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pelletizer - an overview | sciencedirect topics

There are two main types of pelletizer that are used to produce iron ore pellets at industrial scale, the rotary drum and the disc. Besides iron ore agglomeration, these pelletizers can also be used for other materials such as copper ore, gold ore, coal, and fertilizer [12].

The rotary drum pelletizer was first used for taconite pellets in the early 1940s [14, 18]. A large drum-shaped cylinder is slightly elevated at one end, approximately 34. The iron ore and binder mixture enters the high end and finished pellets exit the low end. A roller screen is usually attached to the exit to separate pellets within the desired range from undersize and oversize, the latter two streams being recirculated (oversize after being crushed). The recirculating load tends to be approximately 150250% by weight of feed. Although a rotary drum pelletizer requires a roller screen it provides a more complete control of size. For a drum pelletizer flow sheet, see Figure 1.2.6.

Disc pelletizers are also used extensively worldwide. The advantage of the disc pelletizer is that there is no recirculation. The desired blend is fed to the pelletizer, which is a large disc inclined at 4060 to the horizontal (Figure 1.2.7). The rotation of the disc causes the formation of seeds, which grow into full-sized pellets. Factors affecting the final pellet size include the disc angle, feed rate, water addition, and rotation speed. As the diameter of the pelletizer increases, the speed should be decreased, otherwise due to the high impact pellets will start breaking. Disc pelletizers are very simple to design and have excellent performance [13].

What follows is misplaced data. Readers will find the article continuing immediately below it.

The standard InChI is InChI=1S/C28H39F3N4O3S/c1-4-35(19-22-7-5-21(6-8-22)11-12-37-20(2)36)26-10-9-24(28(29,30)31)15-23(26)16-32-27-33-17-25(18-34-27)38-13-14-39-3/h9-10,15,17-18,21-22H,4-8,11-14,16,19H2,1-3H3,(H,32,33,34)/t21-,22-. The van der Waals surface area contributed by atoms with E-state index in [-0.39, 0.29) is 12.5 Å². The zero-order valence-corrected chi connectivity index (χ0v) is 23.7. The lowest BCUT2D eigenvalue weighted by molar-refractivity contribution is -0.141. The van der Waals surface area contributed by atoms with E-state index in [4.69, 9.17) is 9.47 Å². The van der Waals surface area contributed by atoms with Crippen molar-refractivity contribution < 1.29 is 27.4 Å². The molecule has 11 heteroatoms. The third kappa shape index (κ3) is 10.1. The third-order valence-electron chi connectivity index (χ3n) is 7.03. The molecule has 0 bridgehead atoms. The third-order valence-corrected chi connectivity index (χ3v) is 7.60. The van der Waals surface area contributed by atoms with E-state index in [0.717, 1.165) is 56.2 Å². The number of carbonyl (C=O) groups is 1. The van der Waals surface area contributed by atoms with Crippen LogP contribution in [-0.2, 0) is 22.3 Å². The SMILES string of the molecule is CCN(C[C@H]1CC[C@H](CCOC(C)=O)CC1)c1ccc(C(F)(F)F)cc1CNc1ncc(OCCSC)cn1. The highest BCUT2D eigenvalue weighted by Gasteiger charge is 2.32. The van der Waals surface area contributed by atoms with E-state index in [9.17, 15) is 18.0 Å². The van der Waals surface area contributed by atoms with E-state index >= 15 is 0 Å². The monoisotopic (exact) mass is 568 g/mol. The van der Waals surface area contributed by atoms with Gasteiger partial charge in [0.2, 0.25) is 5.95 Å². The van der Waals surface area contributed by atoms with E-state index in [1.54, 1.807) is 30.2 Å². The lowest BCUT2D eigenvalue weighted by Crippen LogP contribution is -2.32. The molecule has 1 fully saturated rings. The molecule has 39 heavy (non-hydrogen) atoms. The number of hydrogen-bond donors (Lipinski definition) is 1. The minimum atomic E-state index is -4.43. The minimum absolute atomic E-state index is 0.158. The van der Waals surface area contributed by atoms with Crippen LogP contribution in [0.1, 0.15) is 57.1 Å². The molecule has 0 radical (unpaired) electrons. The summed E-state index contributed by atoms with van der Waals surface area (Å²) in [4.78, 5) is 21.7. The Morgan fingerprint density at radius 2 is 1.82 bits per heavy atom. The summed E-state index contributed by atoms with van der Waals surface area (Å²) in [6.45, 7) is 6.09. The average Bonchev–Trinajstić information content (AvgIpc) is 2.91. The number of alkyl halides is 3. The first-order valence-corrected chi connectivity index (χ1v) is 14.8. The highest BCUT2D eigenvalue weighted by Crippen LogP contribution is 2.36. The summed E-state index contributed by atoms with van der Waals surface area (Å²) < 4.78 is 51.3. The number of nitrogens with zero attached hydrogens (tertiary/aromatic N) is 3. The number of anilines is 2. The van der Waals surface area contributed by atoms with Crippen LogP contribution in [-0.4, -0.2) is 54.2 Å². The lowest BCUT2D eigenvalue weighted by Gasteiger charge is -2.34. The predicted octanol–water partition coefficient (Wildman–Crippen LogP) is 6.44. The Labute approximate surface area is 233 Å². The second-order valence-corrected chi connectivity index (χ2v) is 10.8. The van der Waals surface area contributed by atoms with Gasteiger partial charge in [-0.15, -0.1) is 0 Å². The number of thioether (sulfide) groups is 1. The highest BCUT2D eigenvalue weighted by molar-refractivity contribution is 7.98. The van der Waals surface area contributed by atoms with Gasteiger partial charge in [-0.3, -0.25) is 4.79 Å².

The edge of a network typically refers to the processor located near the machine like HVAC system, traction system in a locomotive, or a pelletizer equipment, which is being monitored or actuated. The technology has been limited to accumulating and forwarding data to the cloud. It has been underutilized thus far. What if the industrial companies could turn vast amounts of data into pragmatic intelligence, available right at the edge? This technology is essential as it is rapidly emerging as a powerful force in turning industrial machines into intelligent machines.

Most HGM compounded polymers need to be pelletized for further processing, for example, for injection molding. In a standard water bath pelletizing system, the strands after cooling enter into the cutting chamber of the pelletizer where a rotating blade cuts the strands into small pellets. In a standard pelletizer, a certain amount of HGM breakage is possible depending on the HGM collapse strength (Figure3.9).

Figure3.9. Percent of hollow glass microspheres (HGM) void volume loss due to pelletizing as a function of isostatic crush strength of HGM used in homopolymer polypropylene with a melt flow index of 4g/10min at 230C.

The small amount of HGM breakage that is observed with low-strength HGM grades during standard pelletization can be minimized, if not prevented, by an underwater pelletizer. In this process, the molten polymer is cut into droplets by the fast rotating blades of the pelletizer just as it is exiting the die hole and emerging into the process water. Since the polymer is cut when the polymer is molten, the bubble breakage is prevented.

An extruder pumps melt through a straining head into the die. It passes through round holes in its die plate where a wet atmosphere exists. Upon exiting the plate, a spinning knife blade cuts the extrudate into pellets. The pellet/water slurry is pumped into a dryer where the pellets separate from the water. Water is reclaimed for repeat use.

Very popular are the wet-cut underwater pelletizer. The die face is submerged in a water housing and the pellets are water quenched followed with a drying cycle. Throughput rates are at least up to 50,000 lb/h (22,700 kg/h). Smaller units are economical to operate as low as 500 lb/h (227 kg/h).

The hot-cut pelletizer has melt going through a multi-hole die plate. A multi-blade cutter slices the plastic in a dry atmosphere and hurls the pellets away from the die at a high speed. Usually the cutter is mounted above the die so that each blade passes separately across the die face and only one blade at a time contacts the die. Pellets are then air and/or water quenched, followed with drying if water is involved. Throughput is up to at least 15,000 lb/h (6810 kg/h).